practice and industry standards

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How to check a QRA Study/Report for quality etc.

 Independent checks - verification

 Validation versus comparable assets

 Specifically, check:
– Main risk contributors – are they as expected and consistent with experience?
– Consistency of:
– Individual versus Societal risk
– FN Curve and PLL
– FN Curve and individual risks

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The need to dig deeper: Hazards With Same PLL

No of
Frequency PLL
fatalities

1 per 10 years 1 0.1

1.0E-01 1 per 100 years 10 0.1

1 per 1000 years 100 0.1


1.0E-02
1 per 10000 years 1000 0.1
Frequency of Exceedance

1.0E-03

1.0E-04

1.0E-05

1.0E-06
1 10 100 1000
Number of Fatalities

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Conclusion

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Conclusions

 What is QRA?

 Why/ how is it done?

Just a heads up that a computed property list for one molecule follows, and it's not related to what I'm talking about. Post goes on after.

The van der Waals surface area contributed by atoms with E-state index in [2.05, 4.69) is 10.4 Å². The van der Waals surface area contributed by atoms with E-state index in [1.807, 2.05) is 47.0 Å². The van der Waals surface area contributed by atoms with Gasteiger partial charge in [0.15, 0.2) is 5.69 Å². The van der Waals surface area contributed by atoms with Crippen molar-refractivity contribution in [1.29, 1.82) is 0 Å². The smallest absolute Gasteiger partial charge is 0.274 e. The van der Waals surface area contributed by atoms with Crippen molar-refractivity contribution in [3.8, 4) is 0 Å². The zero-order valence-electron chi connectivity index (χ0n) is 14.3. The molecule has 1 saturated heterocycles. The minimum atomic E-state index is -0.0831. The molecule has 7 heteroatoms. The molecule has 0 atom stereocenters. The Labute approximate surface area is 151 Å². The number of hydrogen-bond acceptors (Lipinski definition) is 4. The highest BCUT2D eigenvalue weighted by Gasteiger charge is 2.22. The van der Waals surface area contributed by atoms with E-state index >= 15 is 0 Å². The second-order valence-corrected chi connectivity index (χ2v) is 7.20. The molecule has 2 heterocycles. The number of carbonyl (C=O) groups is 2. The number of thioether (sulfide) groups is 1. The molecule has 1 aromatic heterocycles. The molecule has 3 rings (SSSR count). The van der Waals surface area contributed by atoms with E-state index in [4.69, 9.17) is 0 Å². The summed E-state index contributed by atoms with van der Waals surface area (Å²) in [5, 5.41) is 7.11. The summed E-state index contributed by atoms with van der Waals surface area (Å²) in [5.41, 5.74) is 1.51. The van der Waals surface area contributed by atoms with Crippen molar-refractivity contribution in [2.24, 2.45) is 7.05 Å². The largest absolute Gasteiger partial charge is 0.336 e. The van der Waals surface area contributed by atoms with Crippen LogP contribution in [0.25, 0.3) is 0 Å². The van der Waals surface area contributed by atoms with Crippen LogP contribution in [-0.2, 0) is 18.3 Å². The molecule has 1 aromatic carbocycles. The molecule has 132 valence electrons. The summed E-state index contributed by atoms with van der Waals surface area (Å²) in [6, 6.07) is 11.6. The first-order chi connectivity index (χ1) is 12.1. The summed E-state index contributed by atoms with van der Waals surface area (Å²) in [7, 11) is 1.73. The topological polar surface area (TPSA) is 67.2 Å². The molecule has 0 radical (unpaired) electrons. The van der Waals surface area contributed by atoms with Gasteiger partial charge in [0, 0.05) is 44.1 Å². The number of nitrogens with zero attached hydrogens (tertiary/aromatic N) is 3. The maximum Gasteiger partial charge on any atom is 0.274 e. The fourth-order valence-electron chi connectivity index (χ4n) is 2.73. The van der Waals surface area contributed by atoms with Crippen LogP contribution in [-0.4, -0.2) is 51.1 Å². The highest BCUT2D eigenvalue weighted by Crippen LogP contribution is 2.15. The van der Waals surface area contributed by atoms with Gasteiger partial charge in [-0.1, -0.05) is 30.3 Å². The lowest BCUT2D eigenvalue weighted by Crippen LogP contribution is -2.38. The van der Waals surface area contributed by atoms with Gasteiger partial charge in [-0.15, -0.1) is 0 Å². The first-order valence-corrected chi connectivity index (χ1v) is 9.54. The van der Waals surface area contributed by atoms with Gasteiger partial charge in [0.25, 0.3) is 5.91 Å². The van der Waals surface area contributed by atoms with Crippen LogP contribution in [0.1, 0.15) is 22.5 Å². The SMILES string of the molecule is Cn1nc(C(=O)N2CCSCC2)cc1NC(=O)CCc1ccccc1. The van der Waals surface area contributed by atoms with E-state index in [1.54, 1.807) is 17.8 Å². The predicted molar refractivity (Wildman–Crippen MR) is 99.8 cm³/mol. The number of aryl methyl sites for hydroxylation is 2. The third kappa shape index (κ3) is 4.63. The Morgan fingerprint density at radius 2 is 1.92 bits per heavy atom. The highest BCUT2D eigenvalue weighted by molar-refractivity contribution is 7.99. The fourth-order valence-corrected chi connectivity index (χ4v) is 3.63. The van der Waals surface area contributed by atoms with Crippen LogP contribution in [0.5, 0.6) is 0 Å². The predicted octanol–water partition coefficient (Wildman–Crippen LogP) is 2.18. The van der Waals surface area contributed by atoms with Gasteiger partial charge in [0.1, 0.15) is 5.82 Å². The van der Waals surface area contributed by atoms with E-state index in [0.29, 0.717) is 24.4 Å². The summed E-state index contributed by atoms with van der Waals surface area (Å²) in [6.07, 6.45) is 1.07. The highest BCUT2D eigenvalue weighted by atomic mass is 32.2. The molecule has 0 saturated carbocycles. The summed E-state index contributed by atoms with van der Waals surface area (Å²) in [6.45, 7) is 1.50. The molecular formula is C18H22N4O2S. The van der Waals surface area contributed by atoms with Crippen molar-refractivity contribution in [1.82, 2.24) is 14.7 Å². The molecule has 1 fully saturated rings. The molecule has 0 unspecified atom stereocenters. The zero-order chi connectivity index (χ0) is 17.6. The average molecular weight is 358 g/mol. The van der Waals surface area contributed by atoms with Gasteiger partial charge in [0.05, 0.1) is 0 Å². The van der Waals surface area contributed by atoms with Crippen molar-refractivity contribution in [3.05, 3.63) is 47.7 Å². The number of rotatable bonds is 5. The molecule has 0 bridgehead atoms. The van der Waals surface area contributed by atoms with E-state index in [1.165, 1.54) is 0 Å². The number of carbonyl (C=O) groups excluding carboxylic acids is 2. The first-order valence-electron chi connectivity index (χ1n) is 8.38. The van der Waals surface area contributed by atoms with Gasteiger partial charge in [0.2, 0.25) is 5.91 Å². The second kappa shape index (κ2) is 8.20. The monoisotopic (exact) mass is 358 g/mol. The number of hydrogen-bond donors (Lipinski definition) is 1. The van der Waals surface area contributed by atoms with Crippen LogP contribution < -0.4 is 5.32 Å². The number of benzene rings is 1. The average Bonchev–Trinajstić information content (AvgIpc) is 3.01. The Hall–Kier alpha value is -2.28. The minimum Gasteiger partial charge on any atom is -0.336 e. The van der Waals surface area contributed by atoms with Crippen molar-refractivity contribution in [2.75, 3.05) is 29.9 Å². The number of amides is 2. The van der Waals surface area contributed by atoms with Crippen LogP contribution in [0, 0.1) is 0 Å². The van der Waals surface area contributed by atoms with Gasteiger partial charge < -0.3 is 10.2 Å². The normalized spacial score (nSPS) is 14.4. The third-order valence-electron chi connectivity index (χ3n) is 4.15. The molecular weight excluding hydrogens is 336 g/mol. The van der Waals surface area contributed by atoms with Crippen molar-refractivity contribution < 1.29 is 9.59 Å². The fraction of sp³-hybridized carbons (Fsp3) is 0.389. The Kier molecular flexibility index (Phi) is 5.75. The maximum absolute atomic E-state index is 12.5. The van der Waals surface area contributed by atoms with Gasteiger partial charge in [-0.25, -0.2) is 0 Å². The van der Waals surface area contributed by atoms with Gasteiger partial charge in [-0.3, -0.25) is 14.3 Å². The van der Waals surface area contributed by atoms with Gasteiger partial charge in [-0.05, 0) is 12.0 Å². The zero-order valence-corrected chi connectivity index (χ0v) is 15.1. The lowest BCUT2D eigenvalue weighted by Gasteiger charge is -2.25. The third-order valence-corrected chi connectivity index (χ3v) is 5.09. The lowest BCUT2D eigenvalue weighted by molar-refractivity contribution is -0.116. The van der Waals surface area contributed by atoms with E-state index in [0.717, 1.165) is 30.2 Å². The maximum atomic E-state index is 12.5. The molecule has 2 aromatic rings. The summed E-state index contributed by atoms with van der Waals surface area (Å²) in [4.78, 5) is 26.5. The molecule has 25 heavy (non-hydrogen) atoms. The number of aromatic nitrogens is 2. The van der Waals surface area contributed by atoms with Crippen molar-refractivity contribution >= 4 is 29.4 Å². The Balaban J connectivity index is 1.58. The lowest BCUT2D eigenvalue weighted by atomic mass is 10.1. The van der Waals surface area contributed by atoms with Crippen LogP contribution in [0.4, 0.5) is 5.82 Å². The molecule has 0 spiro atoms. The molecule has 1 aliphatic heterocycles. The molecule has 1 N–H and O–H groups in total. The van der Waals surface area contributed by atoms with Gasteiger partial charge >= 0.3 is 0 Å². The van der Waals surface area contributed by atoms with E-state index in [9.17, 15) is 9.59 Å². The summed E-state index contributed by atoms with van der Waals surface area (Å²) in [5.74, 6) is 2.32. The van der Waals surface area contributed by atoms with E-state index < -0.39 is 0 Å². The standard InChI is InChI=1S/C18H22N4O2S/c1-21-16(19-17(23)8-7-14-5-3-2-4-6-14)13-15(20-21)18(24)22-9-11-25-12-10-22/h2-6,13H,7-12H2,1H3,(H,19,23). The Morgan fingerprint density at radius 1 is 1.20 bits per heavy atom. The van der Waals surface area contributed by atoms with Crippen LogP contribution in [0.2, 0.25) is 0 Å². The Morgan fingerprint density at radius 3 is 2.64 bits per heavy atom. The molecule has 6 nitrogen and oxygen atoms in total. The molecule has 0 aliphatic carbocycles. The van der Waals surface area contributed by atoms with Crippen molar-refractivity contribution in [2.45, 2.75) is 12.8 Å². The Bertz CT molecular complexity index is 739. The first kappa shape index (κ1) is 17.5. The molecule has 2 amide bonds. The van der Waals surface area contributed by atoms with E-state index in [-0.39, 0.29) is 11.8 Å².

 What is it used for?

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Useful resources on QRA and Risk Analysis

 American Institute of Chemical Engineers. Center for Chemical Process Safety,


2000. Guidelines for chemical process quantitative risk analysis (Vol. 1). Wiley-
AIChE.
 CPR (1999) CPR18E “Purple book”. Sdu Uitgevers, Den Haag, 1999
 HSE (1999) Reducing Risks, Protecting People
 McQuaid, J (2007) “A Historical Perspective on the Tolerability of Risk” in “Bouder,
Frédéric, and David Slavin. The tolerability of risk: a new framework for risk
management. Earthscan, 2007”.
 Royal Society (1992) Royal Society Study Group on Risk “Risk: analysis,
perception and management” - report of a Royal Society Study Group. London:
Royal Society , 1992.)
 OECD (2003) “OECD Guiding principles for Chemical Accident Prevention,
Preparedness and Response”. OECD

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Q&A

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Thank you for attending Notes

Webinar recording, presentation slides, together with a Q&A


document will be sent to all registered delegates in ~ 2 wks

Any further questions can be sent to software@dnvgl.com

For further inquiry, demo, test, training or quote,


please contact us:
software@dnvgl.com

38 DNV GL © 2015 14 June 2017